Infant Brain Development in a Caregiving Context

A collaboration with U-M PI Paige Sayfer to examine how early parent-infant interactions and parental psychopathology contribute to the neural underpinnings of early social-emotional development. We will measure processing of emotional images (fNIRS and eye tracking) among 6 m.o. infants whose mothers have or do not have depression.

A Longitudinal Study of Neural Network Development In Children Who Stutter

A collaboration with U-M Researchers Soo Eun Chang from the Department of Psychiatry and Richard Gonzalez from the BioSocial Methods Collaborative to explore neural network development in young children who stutter near symptom onset to examine developmental trajectories by studying how the maturation of neural networks in children who stutter differ from their normally fluent peers in order to predict eventual persistence vs. recovery.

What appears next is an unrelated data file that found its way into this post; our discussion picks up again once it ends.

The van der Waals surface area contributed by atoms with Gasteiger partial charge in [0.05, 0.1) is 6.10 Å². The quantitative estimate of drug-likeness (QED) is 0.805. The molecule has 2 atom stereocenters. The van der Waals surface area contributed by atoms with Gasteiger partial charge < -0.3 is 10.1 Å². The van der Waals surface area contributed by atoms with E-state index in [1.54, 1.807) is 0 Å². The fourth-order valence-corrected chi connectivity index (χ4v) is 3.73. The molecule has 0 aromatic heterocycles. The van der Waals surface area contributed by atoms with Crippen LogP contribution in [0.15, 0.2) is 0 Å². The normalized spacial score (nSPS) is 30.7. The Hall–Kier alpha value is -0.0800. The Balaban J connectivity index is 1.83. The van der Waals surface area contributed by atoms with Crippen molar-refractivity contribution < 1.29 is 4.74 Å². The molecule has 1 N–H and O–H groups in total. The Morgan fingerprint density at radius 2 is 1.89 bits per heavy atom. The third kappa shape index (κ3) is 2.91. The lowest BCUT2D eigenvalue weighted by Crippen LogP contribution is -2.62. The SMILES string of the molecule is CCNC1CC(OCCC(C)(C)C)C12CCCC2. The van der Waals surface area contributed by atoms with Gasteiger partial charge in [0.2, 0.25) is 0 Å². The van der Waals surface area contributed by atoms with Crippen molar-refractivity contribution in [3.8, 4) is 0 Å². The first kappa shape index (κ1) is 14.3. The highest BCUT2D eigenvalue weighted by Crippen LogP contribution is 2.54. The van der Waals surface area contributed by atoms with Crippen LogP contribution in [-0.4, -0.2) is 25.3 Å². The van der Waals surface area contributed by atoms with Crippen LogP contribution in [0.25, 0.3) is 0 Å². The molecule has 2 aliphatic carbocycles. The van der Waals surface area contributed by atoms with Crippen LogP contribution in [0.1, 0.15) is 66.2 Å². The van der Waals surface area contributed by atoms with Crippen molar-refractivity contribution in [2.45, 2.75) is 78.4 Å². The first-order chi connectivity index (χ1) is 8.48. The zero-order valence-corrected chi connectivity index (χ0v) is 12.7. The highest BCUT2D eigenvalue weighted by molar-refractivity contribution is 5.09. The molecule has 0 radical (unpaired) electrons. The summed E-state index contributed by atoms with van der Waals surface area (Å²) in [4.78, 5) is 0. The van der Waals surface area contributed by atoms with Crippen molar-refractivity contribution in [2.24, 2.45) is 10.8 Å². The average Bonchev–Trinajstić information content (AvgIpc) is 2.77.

PEER – Personal Experiences of Everyday Routines

A collaboration with Procter & Gamble to identify cognitive, physiological, and emotional dimensions of an instrumental task of daily living among older adult women with hand pain or arthritis.

Population Neuroscience Functional Brain Imaging fMRI Predicts Public Health Campaign

Framework to improve confidence in the generalizability of neuroimaging findings. To take action on this framework collaboration is needed between neuroscientists, survey methodologists, biophysicists, biostatisticians, and representatives from across social sciences, and population-based sciences.

Self Regulation To Promote Adherence and Health Behaviors in Children